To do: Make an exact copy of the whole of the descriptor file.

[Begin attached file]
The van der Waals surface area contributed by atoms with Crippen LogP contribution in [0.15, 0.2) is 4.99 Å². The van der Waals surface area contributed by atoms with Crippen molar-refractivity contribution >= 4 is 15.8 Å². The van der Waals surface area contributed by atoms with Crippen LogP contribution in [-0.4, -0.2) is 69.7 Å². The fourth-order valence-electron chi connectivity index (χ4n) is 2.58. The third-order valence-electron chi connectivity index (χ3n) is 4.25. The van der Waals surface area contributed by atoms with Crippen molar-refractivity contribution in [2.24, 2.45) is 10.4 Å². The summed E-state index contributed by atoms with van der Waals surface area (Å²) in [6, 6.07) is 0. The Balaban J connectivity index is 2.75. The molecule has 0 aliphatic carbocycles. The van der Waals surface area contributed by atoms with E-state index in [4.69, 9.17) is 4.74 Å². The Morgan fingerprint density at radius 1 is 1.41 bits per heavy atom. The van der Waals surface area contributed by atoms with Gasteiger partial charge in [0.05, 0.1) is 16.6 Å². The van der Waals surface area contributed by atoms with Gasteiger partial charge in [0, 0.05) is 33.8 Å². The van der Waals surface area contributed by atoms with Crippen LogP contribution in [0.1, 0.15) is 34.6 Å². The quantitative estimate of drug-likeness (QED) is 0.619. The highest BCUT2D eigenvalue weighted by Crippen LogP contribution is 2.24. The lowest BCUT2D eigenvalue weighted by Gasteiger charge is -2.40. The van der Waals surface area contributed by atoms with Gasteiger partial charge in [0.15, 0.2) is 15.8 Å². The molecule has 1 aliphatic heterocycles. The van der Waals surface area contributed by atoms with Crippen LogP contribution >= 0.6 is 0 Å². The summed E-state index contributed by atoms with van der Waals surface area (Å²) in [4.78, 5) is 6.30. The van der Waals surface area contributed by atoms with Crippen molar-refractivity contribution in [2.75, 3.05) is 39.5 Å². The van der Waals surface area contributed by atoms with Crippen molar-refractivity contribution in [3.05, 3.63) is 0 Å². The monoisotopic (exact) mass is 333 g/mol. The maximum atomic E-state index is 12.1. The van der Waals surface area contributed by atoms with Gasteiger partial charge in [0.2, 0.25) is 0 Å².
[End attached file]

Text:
The van der Waals surface area contributed by atoms with Crippen LogP contribution in [0.15, 0.2) is 4.99 Å². The van der Waals surface area contributed by atoms with Crippen molar-refractivity contribution >= 4 is 15.8 Å². The van der Waals surface area contributed by atoms with Crippen LogP contribution in [-0.4, -0.2) is 69.7 Å². The fourth-order valence-electron chi connectivity index (χ4n) is 2.58. The third-order valence-electron chi connectivity index (χ3n) is 4.25. The van der Waals surface area contributed by atoms with Crippen molar-refractivity contribution in [2.24, 2.45) is 10.4 Å². The summed E-state index contributed by atoms with van der Waals surface area (Å²) in [6, 6.07) is 0. The Balaban J connectivity index is 2.75. The molecule has 0 aliphatic carbocycles. The van der Waals surface area contributed by atoms with E-state index in [4.69, 9.17) is 4.74 Å². The Morgan fingerprint density at radius 1 is 1.41 bits per heavy atom. The van der Waals surface area contributed by atoms with Gasteiger partial charge in [0.05, 0.1) is 16.6 Å². The van der Waals surface area contributed by atoms with Gasteiger partial charge in [0, 0.05) is 33.8 Å². The van der Waals surface area contributed by atoms with Crippen LogP contribution in [0.1, 0.15) is 34.6 Å². The quantitative estimate of drug-likeness (QED) is 0.619. The highest BCUT2D eigenvalue weighted by Crippen LogP contribution is 2.24. The lowest BCUT2D eigenvalue weighted by Gasteiger charge is -2.40. The van der Waals surface area contributed by atoms with Gasteiger partial charge in [0.15, 0.2) is 15.8 Å². The molecule has 1 aliphatic heterocycles. The van der Waals surface area contributed by atoms with Crippen LogP contribution >= 0.6 is 0 Å². The summed E-state index contributed by atoms with van der Waals surface area (Å²) in [4.78, 5) is 6.30. The van der Waals surface area contributed by atoms with Crippen molar-refractivity contribution in [2.75, 3.05) is 39.5 Å². The van der Waals surface area contributed by atoms with Crippen molar-refractivity contribution in [3.05, 3.63) is 0 Å². The monoisotopic (exact) mass is 333 g/mol. The maximum atomic E-state index is 12.1. The van der Waals surface area contributed by atoms with Gasteiger partial charge in [0.2, 0.25) is 0 Å².